Apple’s App Store gets a makeover

“Apple Inc.’s App Store has turned countless software developers into millionaires since its launch almost a decade ago. But working with the famously controlling company has often been frustrating,” Alex Webb reports for Bloomberg. “Apps were rejected with little explanation, and Apple has been stingy about sharing customer data that could have helped developers improve their products.”

“In recent months, Apple has made a number of concessions to developers. The company has built analytical tools that provide insights into how apps are used and monetized, sped up the approval process for new ones, halved its take for many transactions in the App Store and made it easier for developers to sell subscriptions,” Webb reports. “Services are an increasingly important piece of Apple’s business, with revenue surging 22 percent to $24 billion last year. The standouts are the App Store, where revenue increased by 40 percent to $8.6 billion, and the Apple Music subscription service, whose sales surged to $1.6 billion in its first full year, according to estimates from Gene Munster, who runs Loup Ventures and covered Apple as an analyst for many years.”

“About fifteen months ago, Cook took the App Store away from Eddy Cue, the senior VP of internet software and services, and handed it to marketing chief Phil Schiller, who had been running developer relations for years. Schiller got busy,” Webb reports. “By May of last year, developers noticed that Apple was approving their apps much more quickly than before. Rather than a week or more, it was now taking less than two days to get an app greenlit.”

Read more in the full article here.

MacDailyNews Take: Make great products, update them routinely, and make/keep developers happy and the gravy train will have no end!


  1. “Countless” millionaires? Looks to me like the apps store is going the same route as the purchased music on iTunes. But go ahead and believe the services “growth” mantra that Apple PR is spinning these days to cover Cook’s ass.

  2. Maybe move Eddy out the door and into mowing the lawn?

    Other than looking like a fun guy wearing California beach scene shirts, his major wins in the last four or five years are…?

    1. With all of the greenery at Apple Park, he’d probably f*ck the lawn up, too. Maybe a bathroom atten–no, forget it. Perhaps Eddy could work at the front des—wait, nix that. Maybe Eddy could be a greet–you know what, just fire the guy.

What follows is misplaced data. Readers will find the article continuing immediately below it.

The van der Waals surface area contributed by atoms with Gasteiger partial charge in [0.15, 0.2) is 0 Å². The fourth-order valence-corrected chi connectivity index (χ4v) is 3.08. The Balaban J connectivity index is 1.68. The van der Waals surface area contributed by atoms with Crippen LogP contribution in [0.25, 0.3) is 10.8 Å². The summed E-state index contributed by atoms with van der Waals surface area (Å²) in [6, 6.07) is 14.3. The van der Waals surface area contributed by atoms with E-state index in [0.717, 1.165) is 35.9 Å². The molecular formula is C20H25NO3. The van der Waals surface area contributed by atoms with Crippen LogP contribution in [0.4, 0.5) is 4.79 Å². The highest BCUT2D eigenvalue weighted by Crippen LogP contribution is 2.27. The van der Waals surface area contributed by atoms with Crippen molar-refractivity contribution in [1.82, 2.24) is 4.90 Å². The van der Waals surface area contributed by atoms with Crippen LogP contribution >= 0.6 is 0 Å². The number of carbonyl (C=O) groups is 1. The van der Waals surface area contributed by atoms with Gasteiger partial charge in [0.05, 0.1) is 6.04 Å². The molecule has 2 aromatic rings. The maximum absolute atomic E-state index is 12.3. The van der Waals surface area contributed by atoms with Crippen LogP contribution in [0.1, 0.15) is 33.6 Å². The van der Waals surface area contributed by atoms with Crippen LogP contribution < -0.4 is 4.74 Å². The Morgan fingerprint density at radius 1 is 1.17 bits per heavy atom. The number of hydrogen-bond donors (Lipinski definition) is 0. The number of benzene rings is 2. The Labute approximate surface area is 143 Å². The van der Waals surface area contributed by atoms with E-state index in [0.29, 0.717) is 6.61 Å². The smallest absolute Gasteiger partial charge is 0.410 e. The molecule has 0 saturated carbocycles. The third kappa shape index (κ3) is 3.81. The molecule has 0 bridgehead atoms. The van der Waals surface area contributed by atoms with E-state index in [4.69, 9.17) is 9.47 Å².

3. Now, if only Apple would give up on their eternal-betaware Mac App Store app and get serious about providing a fully functional app instead. Simply having the functionality of iTunes would be great. Next: Work on reliability. Neither App Store nor iTunes score well on reliability. Both are bug-fests, which gets to be a downer at the end of an already difficult day.

    Seriously Apple.

    ~ ~ ~ ~

    As for why Apple has been “stingy”, protective, secretive, garden-wall oriented… As long as it has all been for the protection of their customers that’s just fine with me! Security, safety, privacy are all KEY functionality I appreciate from Apple and always will!

    Stick to it and thank you Apple!

    1. Well, if TC would really care about user’s privacy, he would allow apps like Little Snitch or any conn monitoring apps on iOS. The fact that I can’t monitor my conn when the little spinning circle come up drives me crazy. TC should get back to the origin of Apple and let users with iOS IT tools privileges like its been on the mac for decade. It is not that difficult. The simple fact that we can’t is a dent into his privacy speech.

      It is already on Mac, why not on iOS

      Nevertheless, I still love Apple products.

      1. TOTAL Agreement!

        Then again, Apple is keeping iOS as closed to users as possible. Fiddling with Little Snitch permissions boxes doesn’t fit Apple’s manifesto for iOS. That’s one example of why I think TC was an utter dolt to compare the usability of iOS with macOS. Users leave a lot of trust in Apple’s hands with iOS AND can end up leaking a lot of data to the marketing vacuum.

        We here would probably all prefer the option to have a *ahem* Pro level of access to iOS, offering something closer to macOS functionality.

        Note that Apple does provide IT tools for administrators of iOS devices. The biggest tool is Apple Configurator, which is currently at v2.3. Apple also allows, for better or worse, the ability of enterprise developers to create their own security certificates for their enterprise niche apps. (I say ‘worse’ because this certificate system has in the recent past been notorious for being abused and enabling malware in-the-wild).

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